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Eur Child Adolesc Psychiatry. 2019 Apr 4. doi: 10.1007/s00787-019-01325-5. [Epub ahead of print]

Resumption of attention-deficit hyperactivity disorder medication in early adulthood: findings from a UK primary care prescribing study.

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University of Exeter Medical School, St Luke's Campus, Heavitree Road, Exeter, EX1 2LU, UK.
Child and Adolescent Psychiatry, University of Exeter Medical School, Exeter, UK.
Primary Care Diagnostics, University of Exeter Medical School, Exeter, UK.
Department of Public Health, University of Southern Denmark, Odense, Denmark.
Public Health, NIHR CLAHRC South West Peninsula (PenCLAHRC), University of Exeter Medical School, Exeter, UK.
Medical Statistics, NIHR CLAHRC South West Peninsula (PenCLAHRC), University of Exeter Medical School, Exeter, UK.


This study aimed to examine the resumption of attention-deficit hyperactivity disorder (ADHD) prescriptions in early adulthood in young people whose ADHD prescriptions stopped in adolescence. Whilst prescribing studies indicate that the proportion of those with ADHD stopping treatment in late adolescence remains in excess of the proportion expected to be symptom free, very few studies have examined patterns of resumption amongst young adults previously prescribed medication. Primary care records from the UK Clinical Practice Research Datalink from 2008 to 2013 were used to examine the outcome of resumption of ADHD prescriptions from age 20 years in a sample of cases with ADHD whose prescriptions stopped aged 14-18 years. A Cox regression model was fitted to explore variables that could theoretically be associated with resumption of prescriptions. Of 1440 cases, 109 (7.6%) had their ADHD prescriptions resumed. Characteristics associated with an increased probability of resumption included female gender, learning disability, referral to adult mental health services, and prescription of antipsychotic medication. In this study, only a small proportion of adolescents who stopped ADHD medication subsequently resumed their prescriptions in primary care. Those that did resume were a more complex group. As many vulnerable individuals with ongoing ADHD symptoms may not have the resources required to surmount the barriers to re-enter services, the implication is that not all those who could benefit from resuming medication are able to do so. The findings raise questions around whether current care models are flexible enough and whether primary care services are adequately supported in managing this group.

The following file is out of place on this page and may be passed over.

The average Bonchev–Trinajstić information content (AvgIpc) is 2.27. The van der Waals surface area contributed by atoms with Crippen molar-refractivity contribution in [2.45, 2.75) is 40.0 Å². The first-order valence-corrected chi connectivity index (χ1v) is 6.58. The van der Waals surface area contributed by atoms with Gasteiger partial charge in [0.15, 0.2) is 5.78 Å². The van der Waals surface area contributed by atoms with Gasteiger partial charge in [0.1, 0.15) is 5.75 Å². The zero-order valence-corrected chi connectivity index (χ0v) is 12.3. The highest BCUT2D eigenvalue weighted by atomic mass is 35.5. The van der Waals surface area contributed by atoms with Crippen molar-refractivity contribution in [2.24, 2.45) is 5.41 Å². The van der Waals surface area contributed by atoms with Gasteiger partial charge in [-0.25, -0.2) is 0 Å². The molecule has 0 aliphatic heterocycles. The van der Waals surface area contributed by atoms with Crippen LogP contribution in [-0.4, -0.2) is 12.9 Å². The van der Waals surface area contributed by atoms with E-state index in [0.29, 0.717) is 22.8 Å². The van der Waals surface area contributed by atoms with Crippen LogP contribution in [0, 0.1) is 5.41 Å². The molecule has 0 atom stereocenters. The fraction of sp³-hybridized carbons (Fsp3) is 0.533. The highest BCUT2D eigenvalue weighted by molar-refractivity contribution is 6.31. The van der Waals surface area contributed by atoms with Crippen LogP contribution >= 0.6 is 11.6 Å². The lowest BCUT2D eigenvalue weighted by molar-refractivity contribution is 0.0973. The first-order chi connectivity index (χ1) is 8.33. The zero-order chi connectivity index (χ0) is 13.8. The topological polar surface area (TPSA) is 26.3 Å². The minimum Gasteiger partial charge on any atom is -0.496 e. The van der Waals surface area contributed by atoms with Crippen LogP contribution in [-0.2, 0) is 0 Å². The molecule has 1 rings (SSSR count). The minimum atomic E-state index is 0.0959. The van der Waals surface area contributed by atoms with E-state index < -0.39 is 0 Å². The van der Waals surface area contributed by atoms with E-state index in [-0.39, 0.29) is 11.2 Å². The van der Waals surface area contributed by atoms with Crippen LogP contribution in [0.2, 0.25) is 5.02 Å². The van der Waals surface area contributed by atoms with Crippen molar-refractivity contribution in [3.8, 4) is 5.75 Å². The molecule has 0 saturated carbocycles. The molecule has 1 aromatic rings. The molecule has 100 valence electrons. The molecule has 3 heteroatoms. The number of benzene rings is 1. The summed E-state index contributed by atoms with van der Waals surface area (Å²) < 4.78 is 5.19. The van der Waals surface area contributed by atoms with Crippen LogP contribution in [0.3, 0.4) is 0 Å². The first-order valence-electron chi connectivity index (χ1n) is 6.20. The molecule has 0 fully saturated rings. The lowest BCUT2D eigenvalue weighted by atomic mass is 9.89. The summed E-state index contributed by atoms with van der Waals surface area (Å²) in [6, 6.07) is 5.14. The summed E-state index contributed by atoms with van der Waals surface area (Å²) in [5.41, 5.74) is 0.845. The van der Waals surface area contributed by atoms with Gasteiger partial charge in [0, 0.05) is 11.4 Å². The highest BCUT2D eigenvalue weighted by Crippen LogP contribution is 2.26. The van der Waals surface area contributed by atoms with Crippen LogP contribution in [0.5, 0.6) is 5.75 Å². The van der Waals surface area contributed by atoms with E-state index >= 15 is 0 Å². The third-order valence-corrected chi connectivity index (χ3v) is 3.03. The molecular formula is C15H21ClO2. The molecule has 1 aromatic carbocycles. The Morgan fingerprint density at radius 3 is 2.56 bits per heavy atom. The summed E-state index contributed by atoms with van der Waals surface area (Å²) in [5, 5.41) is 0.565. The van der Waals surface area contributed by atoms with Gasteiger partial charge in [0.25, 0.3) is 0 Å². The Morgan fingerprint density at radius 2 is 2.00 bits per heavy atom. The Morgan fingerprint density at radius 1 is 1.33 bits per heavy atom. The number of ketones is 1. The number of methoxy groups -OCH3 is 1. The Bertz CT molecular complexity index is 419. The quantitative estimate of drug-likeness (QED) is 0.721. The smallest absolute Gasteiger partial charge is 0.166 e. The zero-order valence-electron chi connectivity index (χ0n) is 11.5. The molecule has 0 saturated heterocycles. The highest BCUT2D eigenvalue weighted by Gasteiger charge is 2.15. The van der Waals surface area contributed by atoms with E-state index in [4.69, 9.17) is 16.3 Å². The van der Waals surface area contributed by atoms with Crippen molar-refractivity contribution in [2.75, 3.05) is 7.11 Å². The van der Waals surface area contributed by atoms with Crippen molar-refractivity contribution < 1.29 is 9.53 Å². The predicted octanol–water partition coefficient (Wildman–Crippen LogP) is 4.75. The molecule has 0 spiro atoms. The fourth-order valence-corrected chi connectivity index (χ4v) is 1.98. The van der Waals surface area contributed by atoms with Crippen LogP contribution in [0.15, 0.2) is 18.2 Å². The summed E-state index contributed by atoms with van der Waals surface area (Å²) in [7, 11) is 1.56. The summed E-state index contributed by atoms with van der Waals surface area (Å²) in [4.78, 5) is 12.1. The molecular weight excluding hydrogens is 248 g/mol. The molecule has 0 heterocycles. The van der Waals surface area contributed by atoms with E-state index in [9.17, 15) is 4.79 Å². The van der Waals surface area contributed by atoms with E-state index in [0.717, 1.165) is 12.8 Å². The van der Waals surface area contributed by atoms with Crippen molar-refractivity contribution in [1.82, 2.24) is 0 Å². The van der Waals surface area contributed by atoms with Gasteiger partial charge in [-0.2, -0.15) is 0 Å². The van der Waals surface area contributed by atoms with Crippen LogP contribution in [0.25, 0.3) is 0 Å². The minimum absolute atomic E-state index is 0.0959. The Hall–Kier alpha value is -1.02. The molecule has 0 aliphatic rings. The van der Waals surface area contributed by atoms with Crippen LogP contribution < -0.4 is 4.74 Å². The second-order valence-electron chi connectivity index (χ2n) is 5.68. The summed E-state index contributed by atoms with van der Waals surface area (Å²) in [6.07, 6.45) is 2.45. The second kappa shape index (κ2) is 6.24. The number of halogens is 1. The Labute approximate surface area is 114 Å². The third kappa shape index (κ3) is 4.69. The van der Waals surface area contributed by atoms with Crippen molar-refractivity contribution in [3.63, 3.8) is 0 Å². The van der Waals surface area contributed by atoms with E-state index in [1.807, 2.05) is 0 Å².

ADHD; Adolescents; Prescribing; Transition


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